In case you’re curious where this interesting ingredient comes from, cream of tartar is actually a byproduct of wine-making!
Since it’s quite possible you don’t have this ingredient on hand, I’ll be sure to list many substitutes below.
The second ingredient in baking powder is baking soda. This is a very cheap ingredient that many of us have on hand.
It is more popular than baking powder because it has other uses around the house such as absorbing odors, cleaning dishes or laundry, or even soaking grains.
You can check out the “fizz test” below if you suspect that your baking soda is no longer active.
Corn or arrowroot starch (optional)
Lastly, if you’re planning to store your baking powder for any length of time, you’ll need to add starch. This extends the shelf life of baking powder by preventing caking and reacting.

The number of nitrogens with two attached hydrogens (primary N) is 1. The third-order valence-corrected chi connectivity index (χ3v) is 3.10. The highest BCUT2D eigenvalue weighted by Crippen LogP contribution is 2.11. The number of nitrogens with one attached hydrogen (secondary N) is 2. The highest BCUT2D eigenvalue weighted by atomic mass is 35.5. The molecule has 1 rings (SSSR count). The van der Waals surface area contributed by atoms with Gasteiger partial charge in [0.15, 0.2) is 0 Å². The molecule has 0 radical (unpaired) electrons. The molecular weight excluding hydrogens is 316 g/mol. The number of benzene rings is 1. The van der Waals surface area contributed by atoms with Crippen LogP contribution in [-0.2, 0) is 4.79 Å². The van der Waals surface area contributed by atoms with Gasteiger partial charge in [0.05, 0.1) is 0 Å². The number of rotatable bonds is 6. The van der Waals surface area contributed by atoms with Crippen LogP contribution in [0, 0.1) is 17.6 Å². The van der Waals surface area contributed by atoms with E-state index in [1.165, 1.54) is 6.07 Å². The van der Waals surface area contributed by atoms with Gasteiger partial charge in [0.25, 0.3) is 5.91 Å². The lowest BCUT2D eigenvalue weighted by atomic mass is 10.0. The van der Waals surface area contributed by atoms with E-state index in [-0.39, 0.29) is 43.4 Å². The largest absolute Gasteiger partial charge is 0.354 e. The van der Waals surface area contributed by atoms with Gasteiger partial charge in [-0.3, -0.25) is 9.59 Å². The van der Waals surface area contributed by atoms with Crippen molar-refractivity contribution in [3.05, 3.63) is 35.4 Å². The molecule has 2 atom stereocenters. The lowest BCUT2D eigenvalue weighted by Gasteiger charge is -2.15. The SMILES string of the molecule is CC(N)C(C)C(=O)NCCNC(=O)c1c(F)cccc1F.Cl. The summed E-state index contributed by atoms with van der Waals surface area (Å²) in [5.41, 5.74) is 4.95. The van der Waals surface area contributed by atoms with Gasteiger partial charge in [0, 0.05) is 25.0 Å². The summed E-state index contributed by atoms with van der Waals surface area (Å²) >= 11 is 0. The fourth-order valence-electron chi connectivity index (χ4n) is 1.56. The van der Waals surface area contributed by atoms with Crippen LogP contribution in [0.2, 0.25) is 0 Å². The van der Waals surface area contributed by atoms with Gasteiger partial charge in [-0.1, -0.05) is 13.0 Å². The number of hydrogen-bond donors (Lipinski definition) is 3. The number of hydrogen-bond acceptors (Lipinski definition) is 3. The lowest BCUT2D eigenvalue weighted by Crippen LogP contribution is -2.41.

Non-GMO cornstarch and arrowroot starch are great options. Both are naturally gluten-free!
DIY Baking Powder Recipe
The basic ratio for replacing 1 tsp baking powder in a recipe is:
- ½ tsp cream of tartar
- ¼ tsp baking soda
- ¼ tsp corn or arrowroot starch (optional)
If you’re simply mixing up a bit of baking powder for a recipe you’re making right away, you’ll only need the first two ingredients: ½ tsp cream of tartar and ¼ tsp baking soda.
However, if you plan to store your baking powder, you’ll also need to add starch such as cornstarch or arrowroot starch.
And if you need to make more, just scale the recipe up. The ratio remains the same at 2:1:1.
To be very clear (because it matters in baking), if you’re replacing 1 tsp baking powder without the starch, you would only be putting ¾ tsp powder into your recipe. This is because the starch only acts as an anti-caking agent.
- Mix together baking soda and cream of tartar
For every 1 tsp baking powder that your recipe calls for, mix together ½ tsp cream of tartar and ¼ tsp baking soda.
- Add starch for a longer shelf life
Secondly, if you won’t be using this entire recipe right away, add a ¼ tsp cornstarch (or arrowroot starch) per 1 tsp baking powder called for in the recipe.
If you include the starch in your homemade baking powder, you have a 1:1 substitute for store-bought baking powder. This makes it incredibly easy to use in future recipes!